*we put the "mmm" in communism


This is the personal blog of Tim. Here, Tim writes on anything he has enough inspiration to finish a post on. That usually ends up being matters of science, pop culture, technology, religion, and philosophy.

This blog is around nine years old, which is over a third of Tim's current age. Back in 2003, it was called "Of Tim: Tim's life - or lack thereof", and it was as bad as you might expect the blog of a freshman in high school to be. Tim hopes that his writing is a little better, these days.

Tim welcomes any input that you, the dear reader, might have. Comments are very much appreciated, especially if you have a dissenting opinion. If you'd like to learn more about Tim, you might want to see his facebook or google+.

Also: Tim is a very avid consumer of various sorts of music. You may be interested in his playlists!

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I was prompted to do this from a post on Eileen's blog, but for different reasons than hers. This was also encouraged by an introductory thing we did as we're starting Macbeth in English. We listened to famous audio clips from musicians who died young, while showing pictures of them and explaining how they died. I mused to myself how much it would suck to be them. I've never wanted fame or fortune (although money for the random things in life would be great), just from examples like all these people who chased after really retarded stuff in a vain search for happiness. I didn't make this to mock those who have died in useless pursuits of satisfaction, though.

As I was pondering a comment to Eileen's post, I got thinking a little bit. I've never really talked about death on here before, I figured it was long enough and fit for this context. Death has never really scared me. I look forward to it, in some ways, but that desire comes out of my faith, not from some emo self-preservation issue. In the same way, death around me doesn't really scare me either. It may be a callous look on things, but I get tired of people saying the same things over and over again when it comes to others dying. National or international tragedies leave me highly unsympathetic due to the reactions I see around me. Very few people actually care, most pretend, or care out of obligation. This is not to say they shouldn't care, but some elements of the facade could be done without. For me, dropping a dollar in the bucket for a charity just doesn't make me feel like I've done my duty to help those in tragedy. I remember the school-run charities during Middle School when 9-11 hit, and giving a few dollars to get the neat-o red-white-n'-blue ribbons they were handing out for donations of more than 10 cents. Perhaps it's the only thing I CAN or COULD do, but it doesn't change that "I want to do something a little more" feeling. I doubt that will ever change. When/if I donate, I don't do it out of a guilty conscience, but out of duty and the knowledge that it would help.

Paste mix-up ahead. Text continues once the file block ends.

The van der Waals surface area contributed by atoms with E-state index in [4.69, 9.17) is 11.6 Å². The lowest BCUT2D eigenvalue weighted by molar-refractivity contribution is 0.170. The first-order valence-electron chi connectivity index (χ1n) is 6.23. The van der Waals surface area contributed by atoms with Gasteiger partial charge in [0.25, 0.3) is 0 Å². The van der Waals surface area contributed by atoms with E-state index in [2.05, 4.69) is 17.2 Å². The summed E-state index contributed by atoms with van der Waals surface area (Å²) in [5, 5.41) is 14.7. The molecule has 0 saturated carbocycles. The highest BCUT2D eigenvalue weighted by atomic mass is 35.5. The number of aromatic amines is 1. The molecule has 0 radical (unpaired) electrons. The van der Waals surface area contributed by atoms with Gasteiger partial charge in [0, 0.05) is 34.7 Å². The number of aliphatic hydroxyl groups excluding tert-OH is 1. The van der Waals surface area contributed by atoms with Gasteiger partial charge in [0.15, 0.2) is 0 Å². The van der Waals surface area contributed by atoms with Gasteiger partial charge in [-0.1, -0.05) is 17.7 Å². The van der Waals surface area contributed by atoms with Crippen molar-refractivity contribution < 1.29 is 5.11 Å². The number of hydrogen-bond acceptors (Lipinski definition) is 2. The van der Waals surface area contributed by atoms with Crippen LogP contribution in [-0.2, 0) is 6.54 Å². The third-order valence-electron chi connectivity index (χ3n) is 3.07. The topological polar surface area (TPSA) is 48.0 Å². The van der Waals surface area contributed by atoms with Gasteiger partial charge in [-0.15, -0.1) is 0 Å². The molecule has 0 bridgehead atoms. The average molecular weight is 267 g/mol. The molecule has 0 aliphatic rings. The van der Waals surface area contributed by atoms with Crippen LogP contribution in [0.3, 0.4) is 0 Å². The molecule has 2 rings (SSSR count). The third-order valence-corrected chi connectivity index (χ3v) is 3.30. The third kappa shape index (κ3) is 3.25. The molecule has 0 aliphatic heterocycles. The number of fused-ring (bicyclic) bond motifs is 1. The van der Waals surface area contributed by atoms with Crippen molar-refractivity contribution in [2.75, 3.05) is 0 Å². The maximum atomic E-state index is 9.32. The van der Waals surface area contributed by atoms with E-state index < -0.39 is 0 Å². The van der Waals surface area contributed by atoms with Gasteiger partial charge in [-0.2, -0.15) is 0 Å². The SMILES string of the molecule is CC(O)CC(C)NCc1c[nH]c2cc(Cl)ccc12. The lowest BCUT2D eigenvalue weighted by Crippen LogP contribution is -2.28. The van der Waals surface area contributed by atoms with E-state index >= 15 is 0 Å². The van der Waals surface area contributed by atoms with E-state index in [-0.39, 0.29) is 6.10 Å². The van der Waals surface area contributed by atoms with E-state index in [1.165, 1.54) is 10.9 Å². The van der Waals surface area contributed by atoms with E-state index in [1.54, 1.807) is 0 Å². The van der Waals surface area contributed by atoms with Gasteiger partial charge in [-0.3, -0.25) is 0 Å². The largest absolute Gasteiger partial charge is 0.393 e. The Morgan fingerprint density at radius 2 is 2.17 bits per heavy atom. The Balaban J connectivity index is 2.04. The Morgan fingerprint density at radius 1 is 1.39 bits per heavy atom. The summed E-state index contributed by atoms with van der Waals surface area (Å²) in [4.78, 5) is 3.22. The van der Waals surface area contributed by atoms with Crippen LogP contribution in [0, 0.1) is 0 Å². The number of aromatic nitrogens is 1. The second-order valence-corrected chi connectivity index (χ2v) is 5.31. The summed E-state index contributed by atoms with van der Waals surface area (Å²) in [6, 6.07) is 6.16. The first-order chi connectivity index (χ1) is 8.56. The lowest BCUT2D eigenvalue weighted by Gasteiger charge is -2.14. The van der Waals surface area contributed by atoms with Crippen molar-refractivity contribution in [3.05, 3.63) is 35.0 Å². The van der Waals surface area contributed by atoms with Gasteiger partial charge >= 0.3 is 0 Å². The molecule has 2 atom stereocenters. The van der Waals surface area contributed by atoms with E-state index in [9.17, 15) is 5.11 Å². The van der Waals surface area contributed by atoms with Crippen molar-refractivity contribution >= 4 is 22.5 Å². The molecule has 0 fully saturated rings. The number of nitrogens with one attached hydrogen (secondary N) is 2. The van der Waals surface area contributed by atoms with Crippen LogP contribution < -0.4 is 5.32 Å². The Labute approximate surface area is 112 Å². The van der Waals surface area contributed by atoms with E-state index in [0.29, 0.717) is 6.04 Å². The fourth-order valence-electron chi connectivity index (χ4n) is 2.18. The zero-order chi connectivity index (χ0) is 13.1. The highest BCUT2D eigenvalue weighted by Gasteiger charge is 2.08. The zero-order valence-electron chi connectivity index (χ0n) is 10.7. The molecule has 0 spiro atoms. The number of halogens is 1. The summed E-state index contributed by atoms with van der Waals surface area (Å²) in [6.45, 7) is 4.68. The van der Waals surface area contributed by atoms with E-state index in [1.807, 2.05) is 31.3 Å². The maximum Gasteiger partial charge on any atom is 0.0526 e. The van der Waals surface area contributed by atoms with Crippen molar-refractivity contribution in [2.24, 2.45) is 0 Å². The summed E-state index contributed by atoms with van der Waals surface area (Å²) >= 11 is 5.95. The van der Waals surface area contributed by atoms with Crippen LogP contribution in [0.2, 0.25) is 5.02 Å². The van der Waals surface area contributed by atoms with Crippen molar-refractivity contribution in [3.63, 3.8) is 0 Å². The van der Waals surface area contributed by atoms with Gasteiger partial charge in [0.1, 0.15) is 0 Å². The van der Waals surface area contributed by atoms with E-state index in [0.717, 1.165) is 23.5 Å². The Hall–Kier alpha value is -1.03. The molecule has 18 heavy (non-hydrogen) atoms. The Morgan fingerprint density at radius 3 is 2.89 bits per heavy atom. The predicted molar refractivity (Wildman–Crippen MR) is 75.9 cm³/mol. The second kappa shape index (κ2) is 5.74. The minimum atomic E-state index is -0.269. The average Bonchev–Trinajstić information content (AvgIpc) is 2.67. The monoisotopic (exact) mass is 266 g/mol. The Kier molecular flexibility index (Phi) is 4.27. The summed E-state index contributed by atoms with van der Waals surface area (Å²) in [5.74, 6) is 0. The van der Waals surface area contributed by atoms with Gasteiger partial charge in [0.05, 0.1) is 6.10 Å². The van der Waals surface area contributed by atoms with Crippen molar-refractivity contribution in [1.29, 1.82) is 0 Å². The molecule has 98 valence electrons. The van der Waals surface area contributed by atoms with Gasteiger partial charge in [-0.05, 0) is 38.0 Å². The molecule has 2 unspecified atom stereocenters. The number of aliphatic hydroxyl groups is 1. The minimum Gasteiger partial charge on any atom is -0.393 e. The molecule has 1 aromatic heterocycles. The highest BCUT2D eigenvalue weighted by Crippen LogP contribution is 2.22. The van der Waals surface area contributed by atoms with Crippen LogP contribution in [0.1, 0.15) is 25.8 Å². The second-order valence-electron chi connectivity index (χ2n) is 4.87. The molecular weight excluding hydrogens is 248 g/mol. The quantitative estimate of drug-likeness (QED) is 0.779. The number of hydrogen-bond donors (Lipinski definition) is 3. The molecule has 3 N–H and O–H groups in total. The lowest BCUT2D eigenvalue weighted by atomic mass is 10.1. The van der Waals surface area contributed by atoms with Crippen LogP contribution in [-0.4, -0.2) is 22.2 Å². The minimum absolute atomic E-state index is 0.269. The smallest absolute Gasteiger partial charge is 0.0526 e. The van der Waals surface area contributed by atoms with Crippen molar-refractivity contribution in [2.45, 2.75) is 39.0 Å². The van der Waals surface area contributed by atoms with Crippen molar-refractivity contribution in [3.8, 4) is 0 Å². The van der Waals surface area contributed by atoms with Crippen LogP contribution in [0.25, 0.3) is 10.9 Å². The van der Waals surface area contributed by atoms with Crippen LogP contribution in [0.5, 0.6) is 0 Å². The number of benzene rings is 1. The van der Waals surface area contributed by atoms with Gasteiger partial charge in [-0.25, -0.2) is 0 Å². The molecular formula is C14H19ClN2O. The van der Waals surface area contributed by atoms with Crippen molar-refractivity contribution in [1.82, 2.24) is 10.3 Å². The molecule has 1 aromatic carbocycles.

Back to the real point. Death. I don't know about most of you, but death just doesn't phase me. I don't hold a lot of attachment to this life - most of it is spent working so that I can rest. Ironic, no? If anyone I was remotely attached to died, I'd be sad, don't mistake what I'm saying for a lack of caring. What I would NOT do, is make bad resolutions to not make the same mistake most people do, which is not to live life to their potential. I'm not a fan of cheesy (no matter how dire or set in stone you may seem at the time) resolutions, either. The only thing I fear? Pain. A gun to the head doesn't scare me, but drowning has the potential to make me quiver. Why? It would be pain that can't even be soothed or aided, unstoppable, while you get to contemplate what happens to you in three more minutes. Another good example for this? Cancer. Cancer doesn't scare me. The treatment does. The stories I hear about chemotherapy and radiation therapy really don't sound pleasant to me. Sure, the cancer itself aint a walk in the park, but I somehow doubt it would cause the same kind of pain.

Enough of my musings, go do something else.
posted by MC Froehlich at

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